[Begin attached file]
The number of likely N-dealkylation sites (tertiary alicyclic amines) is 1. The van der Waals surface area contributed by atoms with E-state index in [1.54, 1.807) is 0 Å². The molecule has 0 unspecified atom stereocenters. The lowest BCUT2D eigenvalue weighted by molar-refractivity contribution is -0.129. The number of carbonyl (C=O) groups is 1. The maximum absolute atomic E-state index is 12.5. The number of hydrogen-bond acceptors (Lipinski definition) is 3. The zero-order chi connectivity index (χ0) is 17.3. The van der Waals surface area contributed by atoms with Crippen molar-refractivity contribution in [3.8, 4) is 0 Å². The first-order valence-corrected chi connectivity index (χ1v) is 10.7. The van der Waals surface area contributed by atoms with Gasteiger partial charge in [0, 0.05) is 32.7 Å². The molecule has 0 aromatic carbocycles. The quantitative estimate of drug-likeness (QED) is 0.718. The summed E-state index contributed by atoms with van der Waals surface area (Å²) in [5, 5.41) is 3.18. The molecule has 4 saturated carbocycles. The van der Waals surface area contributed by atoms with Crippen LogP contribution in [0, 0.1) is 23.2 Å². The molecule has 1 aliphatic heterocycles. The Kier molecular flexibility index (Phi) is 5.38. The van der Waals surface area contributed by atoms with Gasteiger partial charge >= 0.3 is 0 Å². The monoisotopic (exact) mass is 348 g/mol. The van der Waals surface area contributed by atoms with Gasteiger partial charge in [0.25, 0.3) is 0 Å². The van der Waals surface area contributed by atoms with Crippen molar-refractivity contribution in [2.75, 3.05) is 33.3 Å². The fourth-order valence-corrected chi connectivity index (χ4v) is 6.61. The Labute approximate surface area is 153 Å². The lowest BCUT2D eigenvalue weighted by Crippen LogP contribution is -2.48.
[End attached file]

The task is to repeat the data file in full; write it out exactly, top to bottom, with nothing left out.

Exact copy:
The number of likely N-dealkylation sites (tertiary alicyclic amines) is 1. The van der Waals surface area contributed by atoms with E-state index in [1.54, 1.807) is 0 Å². The molecule has 0 unspecified atom stereocenters. The lowest BCUT2D eigenvalue weighted by molar-refractivity contribution is -0.129. The number of carbonyl (C=O) groups is 1. The maximum absolute atomic E-state index is 12.5. The number of hydrogen-bond acceptors (Lipinski definition) is 3. The zero-order chi connectivity index (χ0) is 17.3. The van der Waals surface area contributed by atoms with Crippen molar-refractivity contribution in [3.8, 4) is 0 Å². The first-order valence-corrected chi connectivity index (χ1v) is 10.7. The van der Waals surface area contributed by atoms with Gasteiger partial charge in [0, 0.05) is 32.7 Å². The molecule has 0 aromatic carbocycles. The quantitative estimate of drug-likeness (QED) is 0.718. The summed E-state index contributed by atoms with van der Waals surface area (Å²) in [5, 5.41) is 3.18. The molecule has 4 saturated carbocycles. The van der Waals surface area contributed by atoms with Crippen LogP contribution in [0, 0.1) is 23.2 Å². The molecule has 1 aliphatic heterocycles. The Kier molecular flexibility index (Phi) is 5.38. The van der Waals surface area contributed by atoms with Gasteiger partial charge >= 0.3 is 0 Å². The monoisotopic (exact) mass is 348 g/mol. The van der Waals surface area contributed by atoms with Gasteiger partial charge in [0.25, 0.3) is 0 Å². The van der Waals surface area contributed by atoms with Crippen molar-refractivity contribution in [2.75, 3.05) is 33.3 Å². The fourth-order valence-corrected chi connectivity index (χ4v) is 6.61. The Labute approximate surface area is 153 Å². The lowest BCUT2D eigenvalue weighted by Crippen LogP contribution is -2.48.